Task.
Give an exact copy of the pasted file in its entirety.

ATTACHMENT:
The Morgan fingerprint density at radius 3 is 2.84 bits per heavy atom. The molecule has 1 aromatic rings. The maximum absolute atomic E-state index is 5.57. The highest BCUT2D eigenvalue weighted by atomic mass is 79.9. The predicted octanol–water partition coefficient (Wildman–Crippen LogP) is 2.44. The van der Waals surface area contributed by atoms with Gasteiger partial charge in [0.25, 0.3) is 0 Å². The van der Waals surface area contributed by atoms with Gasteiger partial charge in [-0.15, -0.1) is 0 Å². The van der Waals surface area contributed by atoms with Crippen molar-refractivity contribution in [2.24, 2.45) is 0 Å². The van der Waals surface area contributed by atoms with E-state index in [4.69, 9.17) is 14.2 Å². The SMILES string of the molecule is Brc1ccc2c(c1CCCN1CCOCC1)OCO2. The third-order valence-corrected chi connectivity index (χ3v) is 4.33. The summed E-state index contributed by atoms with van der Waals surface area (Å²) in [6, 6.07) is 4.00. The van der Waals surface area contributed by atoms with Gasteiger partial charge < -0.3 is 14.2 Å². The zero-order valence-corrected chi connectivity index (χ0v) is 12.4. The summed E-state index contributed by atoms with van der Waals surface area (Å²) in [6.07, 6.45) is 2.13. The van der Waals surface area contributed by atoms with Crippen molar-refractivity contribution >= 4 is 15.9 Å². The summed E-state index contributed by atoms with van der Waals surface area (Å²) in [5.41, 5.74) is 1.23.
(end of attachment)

The Morgan fingerprint density at radius 3 is 2.84 bits per heavy atom. The molecule has 1 aromatic rings. The maximum absolute atomic E-state index is 5.57. The highest BCUT2D eigenvalue weighted by atomic mass is 79.9. The predicted octanol–water partition coefficient (Wildman–Crippen LogP) is 2.44. The van der Waals surface area contributed by atoms with Gasteiger partial charge in [0.25, 0.3) is 0 Å². The van der Waals surface area contributed by atoms with Gasteiger partial charge in [-0.15, -0.1) is 0 Å². The van der Waals surface area contributed by atoms with Crippen molar-refractivity contribution in [2.24, 2.45) is 0 Å². The van der Waals surface area contributed by atoms with E-state index in [4.69, 9.17) is 14.2 Å². The SMILES string of the molecule is Brc1ccc2c(c1CCCN1CCOCC1)OCO2. The third-order valence-corrected chi connectivity index (χ3v) is 4.33. The summed E-state index contributed by atoms with van der Waals surface area (Å²) in [6, 6.07) is 4.00. The van der Waals surface area contributed by atoms with Gasteiger partial charge < -0.3 is 14.2 Å². The zero-order valence-corrected chi connectivity index (χ0v) is 12.4. The summed E-state index contributed by atoms with van der Waals surface area (Å²) in [6.07, 6.45) is 2.13. The van der Waals surface area contributed by atoms with Crippen molar-refractivity contribution >= 4 is 15.9 Å². The summed E-state index contributed by atoms with van der Waals surface area (Å²) in [5.41, 5.74) is 1.23.